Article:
However, I'm writing a script testing it in a document provided by my client and it doesn't happen to me. The main purpose of the script is to duplicate the 'product name' at the top of each page and apply alternative fills using the product's color (tinted, say, by 12%). If some rows are added/removed, the script updates them. It's a sort of the 2-nd level of header rows.

Regards,
Kasyan

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Adobe Community Professional ,
Jan 06, 2017

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Hi Kasyan,

to catch the first cells of every row that contains any cells can be done reliably with:

var firstCells = table.rows.everyItem().cells[0].getElements();

You now could loop the firstCells array to look after firstCells.parentRow.rowType and e.g. the id of the parentTextFrames[0] of its first insertion point. Note: There are cases where parentTextFrames[0] is undefined because all text in the cell is overset.

Regards,

Uwe

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Adobe Community Professional ,
Jan 06, 2017

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Even an empty cell can be overset, e.g. if its height is fixed and the point size of the first insertion point is too high so that the insertion point cannot be shown in the cell:

Empty-cell-is-overset.png

Note: InDesign's preflight will not recognize this problem.

The Story Editor window does.

Regards,
Uwe

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Guru ,
Jan 07, 2017

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Hi Uwe,

Thank you for your tips. I just started working on the script so haven't got to dealing with overset cells and tables.

I tried using

var rows = table.rows.everyItem().getElements();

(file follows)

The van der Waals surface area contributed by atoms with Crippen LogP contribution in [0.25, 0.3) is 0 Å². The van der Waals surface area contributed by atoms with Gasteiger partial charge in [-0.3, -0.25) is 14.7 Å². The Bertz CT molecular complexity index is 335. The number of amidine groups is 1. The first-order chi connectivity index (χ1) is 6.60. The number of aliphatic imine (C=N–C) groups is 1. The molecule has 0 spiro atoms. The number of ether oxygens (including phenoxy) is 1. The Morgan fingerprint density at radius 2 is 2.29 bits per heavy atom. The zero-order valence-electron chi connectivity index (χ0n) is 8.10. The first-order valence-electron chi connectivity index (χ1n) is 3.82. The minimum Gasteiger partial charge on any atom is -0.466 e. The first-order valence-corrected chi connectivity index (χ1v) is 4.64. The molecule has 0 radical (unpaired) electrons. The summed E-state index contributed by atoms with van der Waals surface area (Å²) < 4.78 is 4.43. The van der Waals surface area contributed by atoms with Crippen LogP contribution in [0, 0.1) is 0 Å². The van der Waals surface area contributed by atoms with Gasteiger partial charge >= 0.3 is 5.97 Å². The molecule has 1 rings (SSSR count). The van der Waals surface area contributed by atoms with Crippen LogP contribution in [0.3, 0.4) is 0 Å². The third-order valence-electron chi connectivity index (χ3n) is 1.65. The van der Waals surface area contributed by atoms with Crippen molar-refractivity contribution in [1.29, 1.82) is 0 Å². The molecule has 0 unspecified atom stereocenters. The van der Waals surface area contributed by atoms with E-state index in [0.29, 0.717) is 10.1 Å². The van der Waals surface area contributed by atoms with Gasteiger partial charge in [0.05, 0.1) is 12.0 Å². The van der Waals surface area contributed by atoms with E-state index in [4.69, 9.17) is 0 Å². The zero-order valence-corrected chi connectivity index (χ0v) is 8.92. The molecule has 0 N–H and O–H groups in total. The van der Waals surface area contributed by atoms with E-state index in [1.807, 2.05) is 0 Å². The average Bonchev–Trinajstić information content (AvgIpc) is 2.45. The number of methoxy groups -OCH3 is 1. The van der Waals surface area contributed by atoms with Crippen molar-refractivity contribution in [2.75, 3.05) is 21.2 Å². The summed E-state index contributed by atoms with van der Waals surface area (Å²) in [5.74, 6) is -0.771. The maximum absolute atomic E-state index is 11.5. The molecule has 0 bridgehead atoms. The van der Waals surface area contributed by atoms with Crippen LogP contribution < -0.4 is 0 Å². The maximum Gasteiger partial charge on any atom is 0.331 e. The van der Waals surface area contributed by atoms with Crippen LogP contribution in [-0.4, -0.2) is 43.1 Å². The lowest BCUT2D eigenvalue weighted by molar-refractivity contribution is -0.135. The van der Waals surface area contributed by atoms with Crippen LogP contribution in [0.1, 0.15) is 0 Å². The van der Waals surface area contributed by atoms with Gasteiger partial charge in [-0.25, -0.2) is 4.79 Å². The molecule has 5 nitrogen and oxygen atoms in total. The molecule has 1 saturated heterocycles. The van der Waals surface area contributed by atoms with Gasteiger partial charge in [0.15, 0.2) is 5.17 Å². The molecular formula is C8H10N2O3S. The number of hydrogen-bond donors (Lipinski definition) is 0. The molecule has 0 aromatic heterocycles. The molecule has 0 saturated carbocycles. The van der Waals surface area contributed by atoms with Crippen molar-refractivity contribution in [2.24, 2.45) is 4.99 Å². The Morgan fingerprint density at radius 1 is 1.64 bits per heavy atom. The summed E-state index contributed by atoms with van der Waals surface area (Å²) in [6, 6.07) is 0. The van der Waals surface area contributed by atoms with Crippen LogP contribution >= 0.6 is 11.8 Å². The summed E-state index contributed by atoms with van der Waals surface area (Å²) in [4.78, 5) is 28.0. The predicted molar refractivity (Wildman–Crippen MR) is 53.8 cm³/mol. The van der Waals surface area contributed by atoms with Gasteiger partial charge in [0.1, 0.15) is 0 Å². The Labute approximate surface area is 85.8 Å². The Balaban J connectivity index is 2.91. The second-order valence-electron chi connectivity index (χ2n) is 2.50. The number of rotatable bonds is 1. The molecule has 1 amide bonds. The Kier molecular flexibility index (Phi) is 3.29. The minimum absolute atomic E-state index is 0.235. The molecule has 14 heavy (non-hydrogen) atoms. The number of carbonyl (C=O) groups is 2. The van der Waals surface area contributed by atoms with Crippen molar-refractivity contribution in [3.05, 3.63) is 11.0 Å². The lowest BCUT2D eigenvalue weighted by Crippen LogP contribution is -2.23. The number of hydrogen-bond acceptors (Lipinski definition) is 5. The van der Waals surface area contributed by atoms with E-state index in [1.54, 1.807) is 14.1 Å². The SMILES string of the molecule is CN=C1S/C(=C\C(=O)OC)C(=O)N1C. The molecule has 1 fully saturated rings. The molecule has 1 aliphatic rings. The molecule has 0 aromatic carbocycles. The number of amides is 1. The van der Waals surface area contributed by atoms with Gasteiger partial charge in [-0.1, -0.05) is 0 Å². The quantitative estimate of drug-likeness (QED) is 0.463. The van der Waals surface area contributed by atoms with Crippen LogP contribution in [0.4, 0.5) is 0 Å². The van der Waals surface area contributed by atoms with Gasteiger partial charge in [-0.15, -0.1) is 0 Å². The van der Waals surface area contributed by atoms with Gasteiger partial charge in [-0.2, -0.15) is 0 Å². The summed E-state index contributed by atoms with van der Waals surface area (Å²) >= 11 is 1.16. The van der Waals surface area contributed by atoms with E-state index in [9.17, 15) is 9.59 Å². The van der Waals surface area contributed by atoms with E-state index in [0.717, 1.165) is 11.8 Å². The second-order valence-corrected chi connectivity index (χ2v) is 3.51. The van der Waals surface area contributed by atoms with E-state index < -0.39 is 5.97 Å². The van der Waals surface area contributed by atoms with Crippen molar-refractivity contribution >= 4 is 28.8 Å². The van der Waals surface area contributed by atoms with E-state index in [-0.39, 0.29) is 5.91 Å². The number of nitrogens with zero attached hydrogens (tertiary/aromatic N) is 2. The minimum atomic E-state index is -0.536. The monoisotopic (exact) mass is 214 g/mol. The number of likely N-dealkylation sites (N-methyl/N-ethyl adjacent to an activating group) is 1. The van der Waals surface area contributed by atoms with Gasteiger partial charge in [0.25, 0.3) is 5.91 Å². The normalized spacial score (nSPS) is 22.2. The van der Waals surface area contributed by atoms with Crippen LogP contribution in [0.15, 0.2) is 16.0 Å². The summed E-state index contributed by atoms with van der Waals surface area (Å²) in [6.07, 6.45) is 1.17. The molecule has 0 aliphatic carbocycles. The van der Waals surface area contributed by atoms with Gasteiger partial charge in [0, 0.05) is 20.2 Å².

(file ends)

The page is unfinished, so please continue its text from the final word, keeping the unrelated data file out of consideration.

instead of

var rows = table.rows;

thinking it would make things run faster, but it resulted in a total mess. I guess 'static array' doesn't work in this case (unlike 'alive collection')

Regards,
Kasyan

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Adobe Community Professional ,
Jan 07, 2017

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Hi Kasyan,

I thought something like this could work:

var doc = app.documents[0];

var table = doc.stories[0].tables[0];

var color = doc.colors.itemByName("Yellow");

var firstCellsArray = table.rows.everyItem().cells[0].getElements();

var firstCellsArrayLength = firstCellsArray.length;

/*

Add some code here to get the first row after your first header rows.

*/

for(var n=1;n<firstCellsArrayLength;n++)

{

    // In case a footer row is also there:

    if(firstCellsArray.rowType == RowTypes.FOOTER_ROW){continue};

  

    var textFrameIDbefore = firstCellsArray[n-1].insertionPoints[0].parentTextFrames[0].id;

    var currentTextFrameID = firstCellsArray.insertionPoints[0].parentTextFrames[0].id;

  

    if(currentTextFrameID != textFrameIDbefore)

    {

        var rowAfterHeader = firstCellsArray.parentRow;

        doSomethingWithRow(rowAfterHeader);

    }

};

function doSomethingWithRow(tableRow)

{

    tableRow.fillColor = color ;

};

I tested with a table with 2 header rows and 1 footer row with CS6 on OSX.

Also with a table with 2 header rows and no footer row.

Regards,
Uwe

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Adobe Community Professional ,
Jan 07, 2017

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Here a variant of the above that is looking for first rows in text frames, that contain only one cell.

That should fit your criteria on merged cells that I can see in your screenshot of the table.

Important note: Do not test with your original table first, because:

1. The first table of the first story in your document might not be your target table.

2. The snippet adds new contents to a qualifying row.